Upon graduation I came back to South Korea and started working. All of sudden I realized it has been about 1.4 year since my return and about 1 year since I started work for the current job. So while drinking with my friend tonight, I felt a spontaneous need to do some summarizing/documeting/note-taking of what is it like to work in South Korea.
do not mess with older men or your boss, even though it seriously hurts the efficiency and practicality.
– Everything is about seniority, looking nice and important and keeping your boss’ face. You don’t dare to point out your boss’ mistake and make a correction. Even though he says to do so, don’t: he’s probably faking it and doing so will piss him off. Really.
– You don’t dare to tell him to do something. Ask it, and if he/she says no,you are screwed, suck it up.
2) Speak up your voice, and that will make you an impolite bastard.
– When with older ppl, all you have to do is shut your mouth, listen, nod.
Try contributing your thoughts, and you will get looks.
– In USA, when apologizing, you usually use this formula:
3) Somehow people love whatever that looks cool and high in position and “international (by international, usually these people mean US of A)”
– Not too many people knows what exactly is CEO and what is their role. People just sees CEO as “the hightest guy” and endeavors to get the chance to use the title, so they can be “the highest guy.” Unfortunately, many Koreans think once you have the title everyone needs to hail them, bring out the red carpet and serve them like a slave.
– Same for MBA. When you look at the curriculum, it’s not really MBA but they want it to be called MBA because it sounds pretty cool and makes you look like you are international (again, “America”) and smart.
4) Looks are more important than its base/philosophy/contents.
– For some reason, it is sooooooo important to have this vice president, director, whomever to come over, show up and do nothing-important chat.
– Often the official letters don’t really mean anything. All the “real” business is arranged by non-official meetings and dinner table, and the official documentation is there just because it looks nice.
– Korean people think it is too cold and unaffectionate when it comes to documenting and contracting. Many of them try to cover it up by saying “oh well we know each other,” “oh, come on.” Well, then usually you will get the back of your head slapped hard.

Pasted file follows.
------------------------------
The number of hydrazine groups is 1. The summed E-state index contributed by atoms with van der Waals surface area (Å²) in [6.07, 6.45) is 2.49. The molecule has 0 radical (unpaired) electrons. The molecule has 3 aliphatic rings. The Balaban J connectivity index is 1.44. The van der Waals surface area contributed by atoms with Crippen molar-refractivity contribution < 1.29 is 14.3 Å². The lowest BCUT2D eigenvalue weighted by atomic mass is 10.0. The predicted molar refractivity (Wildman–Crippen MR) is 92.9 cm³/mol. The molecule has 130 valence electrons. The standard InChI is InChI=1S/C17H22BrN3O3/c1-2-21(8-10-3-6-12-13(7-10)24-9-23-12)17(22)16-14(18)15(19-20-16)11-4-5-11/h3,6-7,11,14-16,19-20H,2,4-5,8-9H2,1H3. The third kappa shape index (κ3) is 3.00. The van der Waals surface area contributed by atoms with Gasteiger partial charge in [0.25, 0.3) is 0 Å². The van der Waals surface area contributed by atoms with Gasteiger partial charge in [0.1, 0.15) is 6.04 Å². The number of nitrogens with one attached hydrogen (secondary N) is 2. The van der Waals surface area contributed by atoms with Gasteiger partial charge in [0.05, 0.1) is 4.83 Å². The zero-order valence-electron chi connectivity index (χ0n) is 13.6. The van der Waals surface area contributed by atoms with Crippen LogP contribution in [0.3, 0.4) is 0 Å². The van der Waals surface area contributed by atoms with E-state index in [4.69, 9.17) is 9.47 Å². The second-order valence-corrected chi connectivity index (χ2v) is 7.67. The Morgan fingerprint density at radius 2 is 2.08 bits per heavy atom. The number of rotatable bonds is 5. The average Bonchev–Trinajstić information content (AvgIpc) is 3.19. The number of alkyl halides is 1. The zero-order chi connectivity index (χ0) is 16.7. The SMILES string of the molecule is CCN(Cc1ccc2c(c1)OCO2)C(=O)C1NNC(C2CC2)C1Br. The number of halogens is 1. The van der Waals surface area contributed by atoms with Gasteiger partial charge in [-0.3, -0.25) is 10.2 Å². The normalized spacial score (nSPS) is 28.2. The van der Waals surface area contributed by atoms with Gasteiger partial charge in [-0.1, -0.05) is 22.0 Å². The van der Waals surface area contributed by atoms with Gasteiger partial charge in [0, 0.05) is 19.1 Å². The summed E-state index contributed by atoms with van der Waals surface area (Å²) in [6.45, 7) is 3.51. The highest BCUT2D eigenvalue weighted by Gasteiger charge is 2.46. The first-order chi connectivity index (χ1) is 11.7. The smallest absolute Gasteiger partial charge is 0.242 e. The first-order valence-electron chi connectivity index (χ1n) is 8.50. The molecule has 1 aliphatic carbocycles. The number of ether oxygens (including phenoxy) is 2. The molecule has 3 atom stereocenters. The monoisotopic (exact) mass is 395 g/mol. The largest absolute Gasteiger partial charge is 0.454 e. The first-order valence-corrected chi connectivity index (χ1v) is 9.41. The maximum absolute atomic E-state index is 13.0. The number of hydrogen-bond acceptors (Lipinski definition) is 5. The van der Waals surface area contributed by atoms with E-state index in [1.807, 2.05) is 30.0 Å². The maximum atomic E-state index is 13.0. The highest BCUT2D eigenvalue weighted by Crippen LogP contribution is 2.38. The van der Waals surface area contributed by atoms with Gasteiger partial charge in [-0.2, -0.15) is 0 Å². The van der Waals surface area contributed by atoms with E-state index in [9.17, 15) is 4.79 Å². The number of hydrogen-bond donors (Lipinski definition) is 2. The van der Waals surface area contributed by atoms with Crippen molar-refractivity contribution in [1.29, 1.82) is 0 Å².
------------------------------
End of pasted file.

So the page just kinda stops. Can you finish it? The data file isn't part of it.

– When launching a business, no one really gives a big hard thinking on its scaffolding, base works and how that certain thing can be applied to a different surrounding. It’s like they start building fron the facade, and when the walls start to crack THEN they start working on scaffolding.
5) Group mentality…Argh.
– Even if you want to wear certain things or take a vacation, you have to make sure you are doing so under right circumstance. Otherwise your coworkers will start bashing on you on your back.
It is good to know how the decision is made and how the business is done in South Korea. I know that knowledge will do me a good. It is not like I abhor everything about Korea – most people are nice, smart and well-educated. They get the job done quick. But the whole system is pretty screwed up and unable to take advantage of these smart people to do their job!!! Secondly, on average, and in terms of general common sense, responsibilities as a citizen and value of life, I really don’t think South Korea is a healty society (No I am not talking about health insurance). Speak up something different then anyone else, and you are practically dead, buried alive, burned at the top of stake, etc. Everyone has to be on the same track. There are so much of black-or-white-and-nothing-in-between mentality.
So yes, it is a good experience to live and work here. But do I want to live here forever, as a full member of this community, paying tax? No. If I happen to go grad school to somewhere that is not Korea, I do not think I’ll come back.
…Maybe I’m just really annoyed by the fact I am busy, there are 2 people who already left the office, and the workload has increased, consequently. Or maybe I’m just pressued to fit in a bit more than other expats because I do look like Korean, I speak good Korean and have Korean nationality.